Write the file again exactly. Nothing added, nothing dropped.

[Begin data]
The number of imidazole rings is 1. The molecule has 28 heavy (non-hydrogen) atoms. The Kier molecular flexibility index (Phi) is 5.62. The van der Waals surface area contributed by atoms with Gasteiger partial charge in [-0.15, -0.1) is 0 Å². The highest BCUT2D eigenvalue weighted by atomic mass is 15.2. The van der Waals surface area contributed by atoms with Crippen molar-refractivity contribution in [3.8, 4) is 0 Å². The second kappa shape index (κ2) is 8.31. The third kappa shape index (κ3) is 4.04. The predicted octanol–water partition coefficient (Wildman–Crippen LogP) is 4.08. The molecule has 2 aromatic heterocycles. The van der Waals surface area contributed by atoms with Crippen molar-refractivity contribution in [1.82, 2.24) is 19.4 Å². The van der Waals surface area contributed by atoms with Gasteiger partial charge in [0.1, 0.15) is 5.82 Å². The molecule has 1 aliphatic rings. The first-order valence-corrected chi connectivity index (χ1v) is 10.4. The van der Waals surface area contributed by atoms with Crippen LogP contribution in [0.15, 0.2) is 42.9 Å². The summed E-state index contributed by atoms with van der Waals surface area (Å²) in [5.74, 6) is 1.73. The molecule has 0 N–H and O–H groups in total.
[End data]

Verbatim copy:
The number of imidazole rings is 1. The molecule has 28 heavy (non-hydrogen) atoms. The Kier molecular flexibility index (Phi) is 5.62. The van der Waals surface area contributed by atoms with Gasteiger partial charge in [-0.15, -0.1) is 0 Å². The highest BCUT2D eigenvalue weighted by atomic mass is 15.2. The van der Waals surface area contributed by atoms with Crippen molar-refractivity contribution in [3.8, 4) is 0 Å². The second kappa shape index (κ2) is 8.31. The third kappa shape index (κ3) is 4.04. The predicted octanol–water partition coefficient (Wildman–Crippen LogP) is 4.08. The molecule has 2 aromatic heterocycles. The van der Waals surface area contributed by atoms with Crippen molar-refractivity contribution in [1.82, 2.24) is 19.4 Å². The van der Waals surface area contributed by atoms with Gasteiger partial charge in [0.1, 0.15) is 5.82 Å². The molecule has 1 aliphatic rings. The first-order valence-corrected chi connectivity index (χ1v) is 10.4. The van der Waals surface area contributed by atoms with Crippen LogP contribution in [0.15, 0.2) is 42.9 Å². The summed E-state index contributed by atoms with van der Waals surface area (Å²) in [5.74, 6) is 1.73. The molecule has 0 N–H and O–H groups in total.